Date: Saturday, April 29, 2017
Session Time: 5:30pm-7:30pm
Presentation Time: 5:30pm-7:30pm
Location: Hall D1
Purpose: Early islet loss post-infusion remains a significant problem in islet transplantation, despite the use of heparinised media to abrogate the effects of Tissue Factor (TF) initiated Instant Blood-Mediated Inflammatory Reaction (IBMIR). We hypothesised that islet exposure to hypoxic conditions post-infusion results in upregulation of TF expression, thereby contributing to further injury and islet loss post transplantation. In this context, we examined the adherence of cytotopic peptides in cell preparations to allow future targeted therapy to protect islets in the early transplant period.
Methods: Human islets were isolated from normoglycaemic donors at transplantation facilities in Pisa, Milan and Edmonton, with the relevant local and national ethical permissions. Isolated human islets in culture medium were exposed to hypoxic conditions in a modular hypoxia chamber (6 hours, 8% oxygen). RNA was extracted from islets both at baseline and immediately post hypoxia exposure (each condition performed in triplicate). Comparisons of TF expression, normalised to GAPDH, were made within individual donor preparations to account for known differences in TF expression from different donors. Islet preparations were incubated with a fluorescent peptide (PTL-071), consisting of a membrane-localising agent attached to Fluorescein by a non-reducible linker. Imaging of islets was performed using Brightfield microscopy.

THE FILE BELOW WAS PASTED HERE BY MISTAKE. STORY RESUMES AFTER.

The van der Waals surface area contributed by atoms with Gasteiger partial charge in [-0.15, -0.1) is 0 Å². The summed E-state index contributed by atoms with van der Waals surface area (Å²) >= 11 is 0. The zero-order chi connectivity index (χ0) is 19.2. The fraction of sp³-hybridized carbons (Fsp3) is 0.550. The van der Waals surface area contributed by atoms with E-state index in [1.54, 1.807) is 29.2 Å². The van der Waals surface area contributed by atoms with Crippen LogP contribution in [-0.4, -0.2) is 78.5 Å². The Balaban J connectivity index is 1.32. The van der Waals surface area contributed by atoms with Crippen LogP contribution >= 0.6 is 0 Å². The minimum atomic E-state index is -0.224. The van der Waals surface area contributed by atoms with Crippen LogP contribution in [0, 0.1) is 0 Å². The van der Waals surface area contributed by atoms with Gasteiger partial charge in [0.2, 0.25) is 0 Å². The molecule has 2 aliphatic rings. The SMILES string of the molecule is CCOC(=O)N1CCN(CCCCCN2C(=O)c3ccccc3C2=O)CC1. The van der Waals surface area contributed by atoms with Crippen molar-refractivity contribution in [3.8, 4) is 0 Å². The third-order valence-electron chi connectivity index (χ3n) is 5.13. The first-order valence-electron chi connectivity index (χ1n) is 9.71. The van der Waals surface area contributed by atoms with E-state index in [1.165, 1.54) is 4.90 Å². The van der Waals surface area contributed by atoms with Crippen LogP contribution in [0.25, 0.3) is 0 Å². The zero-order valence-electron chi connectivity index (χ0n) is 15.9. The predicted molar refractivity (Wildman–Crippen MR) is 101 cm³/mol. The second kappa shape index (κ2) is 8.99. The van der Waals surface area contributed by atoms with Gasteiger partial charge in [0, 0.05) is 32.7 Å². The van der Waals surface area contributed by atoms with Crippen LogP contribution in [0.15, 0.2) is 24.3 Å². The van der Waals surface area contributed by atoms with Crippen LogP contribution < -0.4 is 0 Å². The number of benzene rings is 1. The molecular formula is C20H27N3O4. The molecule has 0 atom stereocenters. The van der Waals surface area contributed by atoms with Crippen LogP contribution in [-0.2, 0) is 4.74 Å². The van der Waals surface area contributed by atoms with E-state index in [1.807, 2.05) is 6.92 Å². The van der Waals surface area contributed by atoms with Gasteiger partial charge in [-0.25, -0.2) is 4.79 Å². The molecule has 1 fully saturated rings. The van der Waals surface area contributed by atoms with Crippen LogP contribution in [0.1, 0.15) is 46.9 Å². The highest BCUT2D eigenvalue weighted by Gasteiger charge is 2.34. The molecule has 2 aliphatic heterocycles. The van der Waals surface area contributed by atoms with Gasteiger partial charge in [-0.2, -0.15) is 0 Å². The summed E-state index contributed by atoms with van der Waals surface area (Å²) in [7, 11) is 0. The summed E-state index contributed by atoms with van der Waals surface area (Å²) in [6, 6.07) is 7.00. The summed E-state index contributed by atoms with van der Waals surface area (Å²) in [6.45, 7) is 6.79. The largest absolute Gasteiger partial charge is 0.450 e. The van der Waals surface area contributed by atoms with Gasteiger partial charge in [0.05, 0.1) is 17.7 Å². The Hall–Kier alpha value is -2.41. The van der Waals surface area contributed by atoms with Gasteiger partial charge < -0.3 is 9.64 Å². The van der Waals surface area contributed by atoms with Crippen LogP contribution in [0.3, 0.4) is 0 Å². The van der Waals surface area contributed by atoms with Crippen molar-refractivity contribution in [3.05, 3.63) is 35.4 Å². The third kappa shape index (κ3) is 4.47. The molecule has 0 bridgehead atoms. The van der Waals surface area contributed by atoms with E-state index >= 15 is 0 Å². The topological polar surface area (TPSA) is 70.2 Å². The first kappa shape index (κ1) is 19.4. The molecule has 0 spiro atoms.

Results: Islet exposure to hypoxia resulted in a significant upregulation of TF expression within individual donor preparations (p=0.03). The fluorescent cytotopic peptide bound successfully to intact islets and remained adherent after washing of islets and replacement with fresh media.
Discussion: Islet exposure to hypoxic conditions induces Tissue Factor upregulation, potentially contributing to the high early islet loss post-infusion. Localised, islet adherent therapy as demonstrated here may prove beneficial in improving islet viability post-transplantation by providing targeted treatment during this early injurious period. This sets the ground for future studies examining the use of Thrombalexins (cytotopic, direct thrombin inhibitor peptides), in islet transplantation.
CITATION INFORMATION: Sandhu B, Prendecki M, Rutter G, Martinez-Sanchez A, Kanda N, Galloway-Phillips N, Smith R, Pusey C, Papalois V. Hypoxia Induces Tissue Factor Upregulation in Isolated Human Islets. Am J Transplant. 2017;17 (suppl 3).
To cite this abstract in AMA style:Sandhu B, Prendecki M, Rutter G, Martinez-Sanchez A, Kanda N, Galloway-Phillips N, Smith R, Pusey C, Papalois V. Hypoxia Induces Tissue Factor Upregulation in Isolated Human Islets. [abstract]. Am J Transplant. 2017; 17 (suppl 3). https://atcmeetingabstracts.com/abstract/hypoxia-induces-tissue-factor-upregulation-in-isolated-human-islets/. Accessed July 9, 2020.
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